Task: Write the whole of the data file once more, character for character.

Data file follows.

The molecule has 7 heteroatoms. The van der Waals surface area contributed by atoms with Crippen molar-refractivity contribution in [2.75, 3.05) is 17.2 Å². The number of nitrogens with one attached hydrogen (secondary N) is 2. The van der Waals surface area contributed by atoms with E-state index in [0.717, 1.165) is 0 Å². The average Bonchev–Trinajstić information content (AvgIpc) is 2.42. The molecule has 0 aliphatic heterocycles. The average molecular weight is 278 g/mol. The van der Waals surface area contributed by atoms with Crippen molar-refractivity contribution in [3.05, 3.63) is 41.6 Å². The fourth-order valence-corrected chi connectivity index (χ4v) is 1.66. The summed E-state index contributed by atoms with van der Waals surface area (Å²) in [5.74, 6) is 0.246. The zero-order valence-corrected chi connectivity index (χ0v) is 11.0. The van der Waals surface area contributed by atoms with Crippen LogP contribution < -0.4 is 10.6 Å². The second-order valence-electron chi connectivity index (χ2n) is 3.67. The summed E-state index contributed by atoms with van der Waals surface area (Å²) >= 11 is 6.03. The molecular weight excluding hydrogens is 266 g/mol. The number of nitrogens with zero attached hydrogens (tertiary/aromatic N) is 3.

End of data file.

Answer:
The molecule has 7 heteroatoms. The van der Waals surface area contributed by atoms with Crippen molar-refractivity contribution in [2.75, 3.05) is 17.2 Å². The number of nitrogens with one attached hydrogen (secondary N) is 2. The van der Waals surface area contributed by atoms with E-state index in [0.717, 1.165) is 0 Å². The average Bonchev–Trinajstić information content (AvgIpc) is 2.42. The molecule has 0 aliphatic heterocycles. The average molecular weight is 278 g/mol. The van der Waals surface area contributed by atoms with Crippen molar-refractivity contribution in [3.05, 3.63) is 41.6 Å². The fourth-order valence-corrected chi connectivity index (χ4v) is 1.66. The summed E-state index contributed by atoms with van der Waals surface area (Å²) in [5.74, 6) is 0.246. The zero-order valence-corrected chi connectivity index (χ0v) is 11.0. The van der Waals surface area contributed by atoms with Crippen LogP contribution < -0.4 is 10.6 Å². The second-order valence-electron chi connectivity index (χ2n) is 3.67. The summed E-state index contributed by atoms with van der Waals surface area (Å²) >= 11 is 6.03. The molecular weight excluding hydrogens is 266 g/mol. The number of nitrogens with zero attached hydrogens (tertiary/aromatic N) is 3.